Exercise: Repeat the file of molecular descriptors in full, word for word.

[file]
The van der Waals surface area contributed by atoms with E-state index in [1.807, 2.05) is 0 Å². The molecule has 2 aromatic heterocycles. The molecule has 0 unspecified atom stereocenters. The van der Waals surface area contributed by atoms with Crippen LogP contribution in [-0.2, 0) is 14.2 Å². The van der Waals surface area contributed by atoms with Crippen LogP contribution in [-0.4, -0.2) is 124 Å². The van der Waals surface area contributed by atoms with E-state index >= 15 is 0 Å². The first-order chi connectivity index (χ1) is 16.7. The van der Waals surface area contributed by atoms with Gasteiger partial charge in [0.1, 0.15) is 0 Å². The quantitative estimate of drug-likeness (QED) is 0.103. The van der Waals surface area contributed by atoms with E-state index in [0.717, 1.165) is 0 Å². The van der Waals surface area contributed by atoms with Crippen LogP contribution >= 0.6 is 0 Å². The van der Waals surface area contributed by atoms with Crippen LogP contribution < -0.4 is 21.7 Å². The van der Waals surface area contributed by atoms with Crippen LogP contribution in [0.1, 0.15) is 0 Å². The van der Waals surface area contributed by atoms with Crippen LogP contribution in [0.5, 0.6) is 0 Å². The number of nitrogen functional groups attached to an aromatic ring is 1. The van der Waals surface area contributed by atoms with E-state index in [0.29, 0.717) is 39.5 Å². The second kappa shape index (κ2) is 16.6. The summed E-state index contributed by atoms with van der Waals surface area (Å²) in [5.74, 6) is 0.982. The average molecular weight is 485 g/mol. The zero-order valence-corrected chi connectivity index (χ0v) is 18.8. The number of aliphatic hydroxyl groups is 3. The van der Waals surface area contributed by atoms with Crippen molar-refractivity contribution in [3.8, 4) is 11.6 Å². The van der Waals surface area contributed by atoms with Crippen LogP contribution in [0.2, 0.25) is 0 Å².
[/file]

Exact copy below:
The van der Waals surface area contributed by atoms with E-state index in [1.807, 2.05) is 0 Å². The molecule has 2 aromatic heterocycles. The molecule has 0 unspecified atom stereocenters. The van der Waals surface area contributed by atoms with Crippen LogP contribution in [-0.2, 0) is 14.2 Å². The van der Waals surface area contributed by atoms with Crippen LogP contribution in [-0.4, -0.2) is 124 Å². The van der Waals surface area contributed by atoms with E-state index >= 15 is 0 Å². The first-order chi connectivity index (χ1) is 16.7. The van der Waals surface area contributed by atoms with Gasteiger partial charge in [0.1, 0.15) is 0 Å². The quantitative estimate of drug-likeness (QED) is 0.103. The van der Waals surface area contributed by atoms with E-state index in [0.717, 1.165) is 0 Å². The van der Waals surface area contributed by atoms with Crippen LogP contribution >= 0.6 is 0 Å². The van der Waals surface area contributed by atoms with Crippen LogP contribution < -0.4 is 21.7 Å². The van der Waals surface area contributed by atoms with Crippen LogP contribution in [0.1, 0.15) is 0 Å². The van der Waals surface area contributed by atoms with Crippen LogP contribution in [0.5, 0.6) is 0 Å². The number of nitrogen functional groups attached to an aromatic ring is 1. The van der Waals surface area contributed by atoms with E-state index in [0.29, 0.717) is 39.5 Å². The second kappa shape index (κ2) is 16.6. The summed E-state index contributed by atoms with van der Waals surface area (Å²) in [5.74, 6) is 0.982. The average molecular weight is 485 g/mol. The zero-order valence-corrected chi connectivity index (χ0v) is 18.8. The number of aliphatic hydroxyl groups is 3. The van der Waals surface area contributed by atoms with Crippen molar-refractivity contribution in [3.8, 4) is 11.6 Å². The van der Waals surface area contributed by atoms with Crippen LogP contribution in [0.2, 0.25) is 0 Å².